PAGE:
Take the 2-minute tour ×
Stack Overflow is a question and answer site for professional and enthusiast programmers. It's 100% free, no registration required.

I can't really get a grip on what is considered to be good and bad practice when writing a module for in node.js. Some modules seem to use a lot of exports, while other use just one, etc.

Example:

var self;
var mymodule = function() {
    self = this;
    this.value1 = something;
    this.value2 = somethingElse;
};
module.exports.init = function() {
    return new mymodule();
};

mymodule.prototype.functionalityType1 = {
    someFunction: function(callback) {
        var a = self.value1;
        anotherfunction(a, callback);
    },
};
mymodule.prototype.functionalityType2 = {
    someFunction: function(callback) {
        var a = self.value2;
        anotherfunction(a, callback);
    },
};

var anotherfunction = function(v, callback) {
   // do stuff with v
   callback(result);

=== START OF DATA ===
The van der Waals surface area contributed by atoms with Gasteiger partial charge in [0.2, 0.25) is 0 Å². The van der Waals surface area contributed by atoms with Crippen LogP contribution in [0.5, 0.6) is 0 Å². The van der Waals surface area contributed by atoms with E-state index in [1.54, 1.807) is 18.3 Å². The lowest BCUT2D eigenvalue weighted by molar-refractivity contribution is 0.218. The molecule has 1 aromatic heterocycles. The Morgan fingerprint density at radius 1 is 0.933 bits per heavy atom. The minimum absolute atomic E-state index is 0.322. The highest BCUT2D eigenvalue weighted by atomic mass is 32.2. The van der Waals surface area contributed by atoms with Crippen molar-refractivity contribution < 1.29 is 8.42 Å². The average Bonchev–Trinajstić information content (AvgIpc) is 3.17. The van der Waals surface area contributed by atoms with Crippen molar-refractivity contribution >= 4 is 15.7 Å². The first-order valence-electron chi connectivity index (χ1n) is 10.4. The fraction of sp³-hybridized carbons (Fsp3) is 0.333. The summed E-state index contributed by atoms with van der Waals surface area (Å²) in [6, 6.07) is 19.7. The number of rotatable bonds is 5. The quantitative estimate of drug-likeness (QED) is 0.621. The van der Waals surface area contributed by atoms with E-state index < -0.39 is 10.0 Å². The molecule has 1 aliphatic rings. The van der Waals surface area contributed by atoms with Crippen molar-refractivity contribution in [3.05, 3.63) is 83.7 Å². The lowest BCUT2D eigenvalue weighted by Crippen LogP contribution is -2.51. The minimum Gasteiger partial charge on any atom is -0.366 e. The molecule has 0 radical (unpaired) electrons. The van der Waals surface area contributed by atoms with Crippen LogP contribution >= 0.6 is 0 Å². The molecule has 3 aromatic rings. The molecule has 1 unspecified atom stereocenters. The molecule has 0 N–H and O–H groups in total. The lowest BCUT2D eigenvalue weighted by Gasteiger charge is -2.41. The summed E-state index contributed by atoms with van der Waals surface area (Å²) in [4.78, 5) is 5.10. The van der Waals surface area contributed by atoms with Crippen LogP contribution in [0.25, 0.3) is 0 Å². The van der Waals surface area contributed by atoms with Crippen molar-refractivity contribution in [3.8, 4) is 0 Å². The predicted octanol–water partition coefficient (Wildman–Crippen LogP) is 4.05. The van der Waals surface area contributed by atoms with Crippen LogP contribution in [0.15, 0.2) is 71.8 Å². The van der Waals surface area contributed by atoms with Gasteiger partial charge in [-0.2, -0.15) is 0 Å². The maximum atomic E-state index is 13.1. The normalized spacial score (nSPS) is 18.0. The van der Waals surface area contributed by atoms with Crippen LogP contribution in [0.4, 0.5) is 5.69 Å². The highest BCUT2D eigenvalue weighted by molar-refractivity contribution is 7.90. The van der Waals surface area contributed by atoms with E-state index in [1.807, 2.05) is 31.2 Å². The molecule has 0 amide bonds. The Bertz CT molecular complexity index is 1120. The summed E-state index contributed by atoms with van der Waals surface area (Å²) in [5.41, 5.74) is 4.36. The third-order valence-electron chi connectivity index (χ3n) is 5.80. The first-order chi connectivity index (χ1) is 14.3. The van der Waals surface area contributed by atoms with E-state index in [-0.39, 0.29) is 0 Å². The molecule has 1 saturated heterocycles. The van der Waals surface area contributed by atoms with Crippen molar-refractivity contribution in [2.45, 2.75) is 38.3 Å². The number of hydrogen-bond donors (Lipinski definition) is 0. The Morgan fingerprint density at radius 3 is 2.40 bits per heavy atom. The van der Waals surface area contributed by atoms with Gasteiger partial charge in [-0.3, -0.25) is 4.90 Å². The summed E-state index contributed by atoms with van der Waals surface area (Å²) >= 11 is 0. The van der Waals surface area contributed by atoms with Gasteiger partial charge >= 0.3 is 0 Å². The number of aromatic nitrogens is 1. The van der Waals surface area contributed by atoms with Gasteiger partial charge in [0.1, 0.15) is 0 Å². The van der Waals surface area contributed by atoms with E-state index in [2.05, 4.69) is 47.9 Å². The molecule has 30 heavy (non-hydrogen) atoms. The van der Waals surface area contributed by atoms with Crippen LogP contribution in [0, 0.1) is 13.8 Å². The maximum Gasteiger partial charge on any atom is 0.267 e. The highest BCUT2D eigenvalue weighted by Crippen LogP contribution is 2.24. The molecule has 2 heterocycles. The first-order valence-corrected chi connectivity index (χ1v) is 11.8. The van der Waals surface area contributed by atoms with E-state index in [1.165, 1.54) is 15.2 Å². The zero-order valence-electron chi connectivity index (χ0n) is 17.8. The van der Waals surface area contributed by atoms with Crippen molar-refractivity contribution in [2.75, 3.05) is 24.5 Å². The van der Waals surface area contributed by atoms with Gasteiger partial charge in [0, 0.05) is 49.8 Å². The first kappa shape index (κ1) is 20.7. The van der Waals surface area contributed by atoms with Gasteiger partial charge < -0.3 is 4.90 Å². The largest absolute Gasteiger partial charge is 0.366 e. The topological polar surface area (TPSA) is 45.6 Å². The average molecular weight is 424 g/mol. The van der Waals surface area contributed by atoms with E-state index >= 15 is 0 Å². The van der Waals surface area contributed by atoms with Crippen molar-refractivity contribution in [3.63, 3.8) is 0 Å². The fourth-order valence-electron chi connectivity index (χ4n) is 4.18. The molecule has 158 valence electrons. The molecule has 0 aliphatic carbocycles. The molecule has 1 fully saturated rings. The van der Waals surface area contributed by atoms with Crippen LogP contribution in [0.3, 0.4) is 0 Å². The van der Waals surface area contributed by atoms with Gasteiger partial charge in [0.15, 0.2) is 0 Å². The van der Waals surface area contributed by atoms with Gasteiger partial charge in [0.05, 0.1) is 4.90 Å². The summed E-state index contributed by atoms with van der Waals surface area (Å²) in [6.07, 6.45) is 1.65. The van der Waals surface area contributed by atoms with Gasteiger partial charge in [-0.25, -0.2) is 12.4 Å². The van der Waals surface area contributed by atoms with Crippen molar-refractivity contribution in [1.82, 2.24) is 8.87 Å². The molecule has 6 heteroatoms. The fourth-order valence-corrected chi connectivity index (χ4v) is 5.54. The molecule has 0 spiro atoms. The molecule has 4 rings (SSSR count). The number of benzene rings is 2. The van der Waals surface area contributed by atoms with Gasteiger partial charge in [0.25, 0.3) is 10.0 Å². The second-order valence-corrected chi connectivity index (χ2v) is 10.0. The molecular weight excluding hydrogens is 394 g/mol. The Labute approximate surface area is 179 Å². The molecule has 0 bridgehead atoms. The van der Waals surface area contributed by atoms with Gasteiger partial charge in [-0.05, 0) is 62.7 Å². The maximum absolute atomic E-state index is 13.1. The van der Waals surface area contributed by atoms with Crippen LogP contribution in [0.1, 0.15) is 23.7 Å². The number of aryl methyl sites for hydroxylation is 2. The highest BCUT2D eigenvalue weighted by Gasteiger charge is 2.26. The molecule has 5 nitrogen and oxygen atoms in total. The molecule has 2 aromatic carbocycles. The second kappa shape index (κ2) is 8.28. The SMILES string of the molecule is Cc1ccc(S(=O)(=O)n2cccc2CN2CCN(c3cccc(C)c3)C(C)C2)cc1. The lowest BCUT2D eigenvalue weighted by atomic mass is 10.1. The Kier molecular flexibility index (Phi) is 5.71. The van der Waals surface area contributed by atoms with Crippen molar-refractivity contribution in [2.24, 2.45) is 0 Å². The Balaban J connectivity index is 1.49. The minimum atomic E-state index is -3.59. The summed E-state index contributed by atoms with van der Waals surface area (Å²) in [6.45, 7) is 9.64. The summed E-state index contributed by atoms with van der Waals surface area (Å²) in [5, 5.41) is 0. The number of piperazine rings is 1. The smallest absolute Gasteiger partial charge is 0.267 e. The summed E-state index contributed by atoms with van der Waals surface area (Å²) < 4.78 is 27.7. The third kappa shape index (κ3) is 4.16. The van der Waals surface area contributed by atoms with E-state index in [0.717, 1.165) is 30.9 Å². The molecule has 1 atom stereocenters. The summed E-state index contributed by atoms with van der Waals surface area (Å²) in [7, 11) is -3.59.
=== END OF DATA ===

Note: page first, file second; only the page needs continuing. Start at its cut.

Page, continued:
};

Each of the prototypes would contain more than one function obviously.

Would something like this be considered good practice?

share|improve this question

1 Answer 1

up vote 14 down vote accepted

It really depends on what sort of module you are writing. Exporting multiple functions works well for utility modules which have multiple methods but little to no internal state to manage. Think something like the fs (file system) module. There are a number of file system methods, but they all pretty much stand alone and there is no shared state.

If you're building a stateful module with multiple methods which operate on state then you should probably just export a constructor and allow the client to create an instance of that object that they can manage. An example of this is the http module which allows you to create a server, and that server has methods which affect its internal state.

If you need to have more than one instance of an object from a module then you really don't have much choice but to export a function which returns an instance of the object.

It's not all that different from frameworks like .NET where you have file system (System.IO) classes which have static methods for standalone operations like verifying a directory exists, or reading the contents of a file and then they have instance classes for classes which maintain state.

share|improve this answer

Your Answer

 
discard

By posting your answer, you agree to the privacy policy and terms of service.

Not the answer you're looking for? Browse other questions tagged or ask your own question.